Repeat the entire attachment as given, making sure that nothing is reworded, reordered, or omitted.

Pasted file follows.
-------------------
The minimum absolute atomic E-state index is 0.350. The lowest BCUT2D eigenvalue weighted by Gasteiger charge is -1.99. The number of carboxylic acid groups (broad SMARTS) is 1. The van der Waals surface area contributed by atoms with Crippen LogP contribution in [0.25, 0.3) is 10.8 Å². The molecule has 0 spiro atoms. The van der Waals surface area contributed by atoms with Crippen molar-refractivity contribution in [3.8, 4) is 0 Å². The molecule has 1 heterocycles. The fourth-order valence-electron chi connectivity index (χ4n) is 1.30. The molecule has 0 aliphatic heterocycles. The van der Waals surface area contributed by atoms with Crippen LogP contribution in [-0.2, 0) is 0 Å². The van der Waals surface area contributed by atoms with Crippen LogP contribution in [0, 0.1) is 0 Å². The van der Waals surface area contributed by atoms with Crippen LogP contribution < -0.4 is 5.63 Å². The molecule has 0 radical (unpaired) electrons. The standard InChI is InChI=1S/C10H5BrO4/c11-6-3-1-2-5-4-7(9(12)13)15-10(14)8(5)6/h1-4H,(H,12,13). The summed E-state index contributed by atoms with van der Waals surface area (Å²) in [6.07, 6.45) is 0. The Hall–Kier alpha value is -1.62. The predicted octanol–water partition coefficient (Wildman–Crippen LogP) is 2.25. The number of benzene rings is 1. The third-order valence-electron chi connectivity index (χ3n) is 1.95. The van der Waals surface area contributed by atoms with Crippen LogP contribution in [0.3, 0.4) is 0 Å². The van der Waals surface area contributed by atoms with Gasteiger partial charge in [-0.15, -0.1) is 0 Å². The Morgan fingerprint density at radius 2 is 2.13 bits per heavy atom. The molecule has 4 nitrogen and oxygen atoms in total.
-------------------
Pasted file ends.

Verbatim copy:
The minimum absolute atomic E-state index is 0.350. The lowest BCUT2D eigenvalue weighted by Gasteiger charge is -1.99. The number of carboxylic acid groups (broad SMARTS) is 1. The van der Waals surface area contributed by atoms with Crippen LogP contribution in [0.25, 0.3) is 10.8 Å². The molecule has 0 spiro atoms. The van der Waals surface area contributed by atoms with Crippen molar-refractivity contribution in [3.8, 4) is 0 Å². The molecule has 1 heterocycles. The fourth-order valence-electron chi connectivity index (χ4n) is 1.30. The molecule has 0 aliphatic heterocycles. The van der Waals surface area contributed by atoms with Crippen LogP contribution in [-0.2, 0) is 0 Å². The van der Waals surface area contributed by atoms with Crippen LogP contribution in [0, 0.1) is 0 Å². The van der Waals surface area contributed by atoms with Crippen LogP contribution < -0.4 is 5.63 Å². The molecule has 0 radical (unpaired) electrons. The standard InChI is InChI=1S/C10H5BrO4/c11-6-3-1-2-5-4-7(9(12)13)15-10(14)8(5)6/h1-4H,(H,12,13). The summed E-state index contributed by atoms with van der Waals surface area (Å²) in [6.07, 6.45) is 0. The Hall–Kier alpha value is -1.62. The predicted octanol–water partition coefficient (Wildman–Crippen LogP) is 2.25. The number of benzene rings is 1. The third-order valence-electron chi connectivity index (χ3n) is 1.95. The van der Waals surface area contributed by atoms with Crippen LogP contribution in [0.3, 0.4) is 0 Å². The van der Waals surface area contributed by atoms with Gasteiger partial charge in [-0.15, -0.1) is 0 Å². The Morgan fingerprint density at radius 2 is 2.13 bits per heavy atom. The molecule has 4 nitrogen and oxygen atoms in total.